This one semester program will bring together researchers from mathematics, imaging technology, biology, and the life sciences to explore new ways to bridge these diverse disciplines, and to facilitate the use of mathematics for key problems in imaging, medicine, and the life sciences in general.
The hardware side of imaging has been undergoing a revolution in the past 15 years with the advent of faster, more accurate, and cheaper imaging modalities. This powerful new hardware has driven the need for corresponding new mathematical ideas that can be turned into practical algorithms and in turn implemented in software that may be used by the medical/biology community. A number of algorithms based on partial differential equations, curvature driven flows, geometry, and novel statistical techniques have already made their impact felt in image processing.
Mathematical models form the basis of biomedical computing in general and medical imaging in particular. Basing those models on data extracted from images continues to be a fundamental technique for achieving scientific progress in experimental, clinical biomedical, and behavioral research. Data and in particular imagery, acquired in a multiscale manner by a range of techniques, are central to understanding biological problems and their impacts on clinical and natural sciences. One can consider this type of data as geometrically arranged arrays of data samples measuring such diverse physical quantities as time-varying hemoglobin deoxygenation during neuronal metabolism or vector-valued measurements of water diffusion through and within tissue.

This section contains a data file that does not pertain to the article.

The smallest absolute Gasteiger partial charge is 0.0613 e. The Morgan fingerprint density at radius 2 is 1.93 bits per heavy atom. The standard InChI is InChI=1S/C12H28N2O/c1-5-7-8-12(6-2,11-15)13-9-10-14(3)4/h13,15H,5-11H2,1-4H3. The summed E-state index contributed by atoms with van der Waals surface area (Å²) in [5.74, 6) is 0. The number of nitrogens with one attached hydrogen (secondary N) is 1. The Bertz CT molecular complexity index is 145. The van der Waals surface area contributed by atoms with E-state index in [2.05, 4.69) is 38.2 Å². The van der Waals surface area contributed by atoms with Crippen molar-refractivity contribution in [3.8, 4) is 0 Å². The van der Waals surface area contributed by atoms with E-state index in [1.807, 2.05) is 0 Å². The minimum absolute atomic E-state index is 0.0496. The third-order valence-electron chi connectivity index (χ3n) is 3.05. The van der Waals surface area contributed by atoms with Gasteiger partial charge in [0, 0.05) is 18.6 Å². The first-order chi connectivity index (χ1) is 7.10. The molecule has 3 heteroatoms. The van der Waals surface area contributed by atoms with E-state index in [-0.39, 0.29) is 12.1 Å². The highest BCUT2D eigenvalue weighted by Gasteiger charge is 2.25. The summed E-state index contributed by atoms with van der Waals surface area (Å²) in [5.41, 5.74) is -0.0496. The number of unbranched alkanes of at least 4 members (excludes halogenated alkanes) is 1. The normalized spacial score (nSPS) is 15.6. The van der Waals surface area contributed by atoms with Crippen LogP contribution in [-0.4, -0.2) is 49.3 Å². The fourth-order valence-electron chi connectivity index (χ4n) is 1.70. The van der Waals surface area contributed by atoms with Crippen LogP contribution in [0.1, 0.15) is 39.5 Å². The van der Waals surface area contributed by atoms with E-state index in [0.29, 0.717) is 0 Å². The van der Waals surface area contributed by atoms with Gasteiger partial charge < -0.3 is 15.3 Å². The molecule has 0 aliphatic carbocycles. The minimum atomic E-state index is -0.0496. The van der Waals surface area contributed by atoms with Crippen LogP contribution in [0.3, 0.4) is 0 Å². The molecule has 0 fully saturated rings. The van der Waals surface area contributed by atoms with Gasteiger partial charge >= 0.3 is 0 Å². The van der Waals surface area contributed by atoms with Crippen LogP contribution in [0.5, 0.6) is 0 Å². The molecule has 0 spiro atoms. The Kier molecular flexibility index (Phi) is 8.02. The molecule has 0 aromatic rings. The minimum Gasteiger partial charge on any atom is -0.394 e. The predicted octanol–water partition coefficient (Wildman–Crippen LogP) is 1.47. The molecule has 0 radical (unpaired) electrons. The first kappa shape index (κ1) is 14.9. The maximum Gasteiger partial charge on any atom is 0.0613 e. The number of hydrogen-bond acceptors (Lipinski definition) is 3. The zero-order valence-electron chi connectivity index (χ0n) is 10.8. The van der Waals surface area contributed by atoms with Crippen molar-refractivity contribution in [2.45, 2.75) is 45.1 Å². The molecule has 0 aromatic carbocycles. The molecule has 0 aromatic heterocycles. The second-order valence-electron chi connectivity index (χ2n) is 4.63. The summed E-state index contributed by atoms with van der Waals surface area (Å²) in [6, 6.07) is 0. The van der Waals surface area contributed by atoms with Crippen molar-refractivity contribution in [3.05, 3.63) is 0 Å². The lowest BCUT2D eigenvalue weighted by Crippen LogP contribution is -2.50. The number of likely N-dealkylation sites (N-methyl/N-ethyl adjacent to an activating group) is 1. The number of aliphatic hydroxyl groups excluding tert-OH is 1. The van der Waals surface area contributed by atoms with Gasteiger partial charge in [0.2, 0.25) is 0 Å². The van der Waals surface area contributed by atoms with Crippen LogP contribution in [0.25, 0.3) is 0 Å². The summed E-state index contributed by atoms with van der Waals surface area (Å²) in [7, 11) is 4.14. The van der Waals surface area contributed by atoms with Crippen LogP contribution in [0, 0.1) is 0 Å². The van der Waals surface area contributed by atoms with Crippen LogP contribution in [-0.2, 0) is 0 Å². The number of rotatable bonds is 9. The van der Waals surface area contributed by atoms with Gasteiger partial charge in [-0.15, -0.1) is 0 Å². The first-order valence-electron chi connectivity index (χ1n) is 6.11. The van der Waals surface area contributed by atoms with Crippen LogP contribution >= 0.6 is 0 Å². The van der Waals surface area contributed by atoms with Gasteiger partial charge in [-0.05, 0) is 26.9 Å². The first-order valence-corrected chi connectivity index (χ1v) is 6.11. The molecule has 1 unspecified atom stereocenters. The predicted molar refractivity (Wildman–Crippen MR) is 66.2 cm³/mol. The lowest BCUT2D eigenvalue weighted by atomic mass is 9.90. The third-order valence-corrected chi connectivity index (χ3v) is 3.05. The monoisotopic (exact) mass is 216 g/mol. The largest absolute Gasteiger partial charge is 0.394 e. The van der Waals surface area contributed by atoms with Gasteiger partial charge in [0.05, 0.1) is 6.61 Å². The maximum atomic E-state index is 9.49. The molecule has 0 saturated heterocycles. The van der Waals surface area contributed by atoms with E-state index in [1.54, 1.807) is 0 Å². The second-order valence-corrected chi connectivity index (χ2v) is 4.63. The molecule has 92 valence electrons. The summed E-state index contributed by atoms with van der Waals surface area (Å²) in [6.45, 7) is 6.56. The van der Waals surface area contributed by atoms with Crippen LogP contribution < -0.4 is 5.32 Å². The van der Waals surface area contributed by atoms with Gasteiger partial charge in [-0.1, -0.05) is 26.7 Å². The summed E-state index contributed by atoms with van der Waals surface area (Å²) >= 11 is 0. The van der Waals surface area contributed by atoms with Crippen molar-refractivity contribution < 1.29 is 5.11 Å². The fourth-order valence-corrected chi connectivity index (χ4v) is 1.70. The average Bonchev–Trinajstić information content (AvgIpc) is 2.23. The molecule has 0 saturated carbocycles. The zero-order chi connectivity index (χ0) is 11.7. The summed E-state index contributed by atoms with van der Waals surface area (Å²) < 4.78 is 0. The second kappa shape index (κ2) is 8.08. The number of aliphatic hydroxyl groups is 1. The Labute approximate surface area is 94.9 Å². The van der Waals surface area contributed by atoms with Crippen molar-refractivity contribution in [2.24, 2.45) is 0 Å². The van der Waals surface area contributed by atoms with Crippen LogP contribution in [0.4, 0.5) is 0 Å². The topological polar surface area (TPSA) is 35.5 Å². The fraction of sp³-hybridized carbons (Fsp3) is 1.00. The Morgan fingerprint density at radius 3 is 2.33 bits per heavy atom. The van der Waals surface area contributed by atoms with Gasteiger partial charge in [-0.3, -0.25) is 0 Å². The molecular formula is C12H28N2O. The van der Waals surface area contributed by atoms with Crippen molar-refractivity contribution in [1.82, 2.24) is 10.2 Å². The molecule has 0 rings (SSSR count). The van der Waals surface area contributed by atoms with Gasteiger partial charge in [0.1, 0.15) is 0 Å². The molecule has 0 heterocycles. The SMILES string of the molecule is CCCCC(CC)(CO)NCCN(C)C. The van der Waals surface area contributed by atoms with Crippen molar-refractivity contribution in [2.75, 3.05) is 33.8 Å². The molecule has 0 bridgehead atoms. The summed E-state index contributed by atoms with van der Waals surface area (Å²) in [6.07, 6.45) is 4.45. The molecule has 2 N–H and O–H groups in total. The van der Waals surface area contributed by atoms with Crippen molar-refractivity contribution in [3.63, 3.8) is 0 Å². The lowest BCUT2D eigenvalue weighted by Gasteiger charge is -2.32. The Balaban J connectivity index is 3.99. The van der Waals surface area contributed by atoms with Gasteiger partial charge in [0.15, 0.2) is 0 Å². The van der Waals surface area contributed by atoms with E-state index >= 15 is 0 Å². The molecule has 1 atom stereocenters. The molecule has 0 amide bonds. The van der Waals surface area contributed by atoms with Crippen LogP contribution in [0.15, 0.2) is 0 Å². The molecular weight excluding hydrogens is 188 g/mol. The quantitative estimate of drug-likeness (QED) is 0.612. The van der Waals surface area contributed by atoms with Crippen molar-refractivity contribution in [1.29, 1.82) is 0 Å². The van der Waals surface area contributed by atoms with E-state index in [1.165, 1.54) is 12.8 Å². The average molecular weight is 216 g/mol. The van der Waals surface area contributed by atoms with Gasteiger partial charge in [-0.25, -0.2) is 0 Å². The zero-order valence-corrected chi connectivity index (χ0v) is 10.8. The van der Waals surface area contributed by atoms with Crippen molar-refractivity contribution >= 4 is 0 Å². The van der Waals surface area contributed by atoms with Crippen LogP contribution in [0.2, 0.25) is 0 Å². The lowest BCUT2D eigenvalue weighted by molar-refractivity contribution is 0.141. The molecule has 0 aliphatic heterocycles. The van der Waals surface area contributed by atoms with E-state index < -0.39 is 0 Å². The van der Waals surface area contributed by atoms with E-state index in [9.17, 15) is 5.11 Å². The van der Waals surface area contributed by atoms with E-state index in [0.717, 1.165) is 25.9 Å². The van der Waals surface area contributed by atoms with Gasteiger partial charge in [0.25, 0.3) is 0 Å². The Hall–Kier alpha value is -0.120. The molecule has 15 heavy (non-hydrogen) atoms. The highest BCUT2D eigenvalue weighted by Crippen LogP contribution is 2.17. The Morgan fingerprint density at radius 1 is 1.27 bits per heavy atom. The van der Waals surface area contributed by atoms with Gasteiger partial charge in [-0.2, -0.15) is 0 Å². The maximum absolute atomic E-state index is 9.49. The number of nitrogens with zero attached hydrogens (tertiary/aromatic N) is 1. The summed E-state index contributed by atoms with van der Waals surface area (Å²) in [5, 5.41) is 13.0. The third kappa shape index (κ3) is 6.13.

The broadening scope of imaging as a way to organize our observations of the biophysical world has led to a dramatic increase in our ability to apply novel processing techniques and to combine multiple channels of data into sophisticated and complex mathematical models including biological systems, physiological function and dysfunction. We note that many relevant data sets from biomedical imaging, genomics and proteomics have high-dimensionality, high heterogeneity due to different data modalities (across different spatial and temporal scales, but also across different biological layers) that need to be fused, low sample size and possibly low reproducibility of per-patient data. These challenging aspects demand concepts from compressive sensing, learning and information theory, and novel algebra-geometric/topological techniques that accordingly will constitute some of the key topics of this MBI program.
The workshops will bring together a diverse group of researchers from mathematics, imaging, signal processing and control, medicine, biology, and the statistics communities to exchange ideas, build collaborations, and provide new directions in mathematical and biological research. Concepts and techniques from bioinformatics, genomics/proteomics, and dynamics will be a part of these workshops as well.